Two Rhapsodies, Op 79: Johannes Brahms (1833-1897)


1. Agitato, B minor
2. Molto passionato, ma non troppo allegro, G minor

In the years 1878 and 1879 Brahms's piano music took a new direction. His previous music for the instrument had been dominated by large-scale works – sonatas and sets of variations. Now, after a gap of some fifteen years, his return to writing for solo piano focused on short concentrated single pieces, an approach which was to culminate in the four groups of piano pieces he published in the early 1890s.

The two Rhapsodies, Op 79, were written in the summer of 1879, and dedicated to Elisabet von Herzogenberg. An amateur pianist and singer, she was a close friend of Brahms for many years; her letters to him show a deep understanding of his music. The two pieces contain some of the most passionate music Brahms wrote for the piano, in stark contrast to the more intimate character of the preceding set of eight pieces, Op 76.

Brahms’s use of the title 'Rhapsody' for the two Op 79 pieces, with its suggestion of an improvisatory character, stands in almost wilful contradiction to the tightly organised structure of the pieces themselves. The first opens with a stormy theme which eventually dies down to reveal a more lyrical idea. This, though, barely has time to establish itself before the stormy music crashes back in. It is not until the beautifully tender central section that the lyrical theme comes into its own. After the opening music has returned and run its course, it makes its final appearance deep in the left hand in the final bars.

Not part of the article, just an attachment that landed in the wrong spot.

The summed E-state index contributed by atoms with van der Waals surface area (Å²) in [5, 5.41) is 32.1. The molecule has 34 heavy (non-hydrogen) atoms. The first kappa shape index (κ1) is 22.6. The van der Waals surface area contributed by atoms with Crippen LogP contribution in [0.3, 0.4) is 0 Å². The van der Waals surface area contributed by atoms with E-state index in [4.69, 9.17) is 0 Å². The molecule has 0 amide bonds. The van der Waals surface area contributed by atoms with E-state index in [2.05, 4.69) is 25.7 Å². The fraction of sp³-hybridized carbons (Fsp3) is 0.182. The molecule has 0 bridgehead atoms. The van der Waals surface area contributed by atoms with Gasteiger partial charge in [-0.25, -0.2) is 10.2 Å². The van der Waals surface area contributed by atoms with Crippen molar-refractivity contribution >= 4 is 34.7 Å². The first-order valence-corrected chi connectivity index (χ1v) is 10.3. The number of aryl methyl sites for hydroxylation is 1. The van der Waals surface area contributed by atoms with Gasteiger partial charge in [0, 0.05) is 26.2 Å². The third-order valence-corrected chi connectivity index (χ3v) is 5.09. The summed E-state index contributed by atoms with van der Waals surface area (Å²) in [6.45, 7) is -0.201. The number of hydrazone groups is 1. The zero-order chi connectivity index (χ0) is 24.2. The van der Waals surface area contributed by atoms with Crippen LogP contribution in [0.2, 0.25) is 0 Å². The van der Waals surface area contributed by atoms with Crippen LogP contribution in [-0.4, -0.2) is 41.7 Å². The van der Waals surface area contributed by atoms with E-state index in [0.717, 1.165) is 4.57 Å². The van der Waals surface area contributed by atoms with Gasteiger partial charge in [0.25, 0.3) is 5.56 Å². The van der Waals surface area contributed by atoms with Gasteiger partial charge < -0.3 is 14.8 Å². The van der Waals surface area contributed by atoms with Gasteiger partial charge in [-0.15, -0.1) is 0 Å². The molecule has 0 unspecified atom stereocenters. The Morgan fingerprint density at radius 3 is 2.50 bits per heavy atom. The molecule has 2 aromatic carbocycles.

The G minor Rhapsody's sturdy, aspiring opening is interrupted by an urgent galloping theme and a more resigned idea. This turns fatalistically introspective as a new theme arrives which is marked by its opening repeated notes. A constant triplet motion binds the whole piece together. At the end, Brahms allows this simply to wind down, before ending the Rhapsody with a brusque gesture of defiance.

Out of Doors: Belá Bartók (1881-1945)

1. With drums and pipes
2. Barcarolla
3. Musettes

Out of Doors (Szabadban, to give it is original Hungarian title) is one of a number of piano works Bartók composed in 1926, his first for several years. They include his Piano Sonata and Piano Concerto No 1, and all composed to provide him with new concert repertoire, now that he was becoming increasingly prominent as an international performer.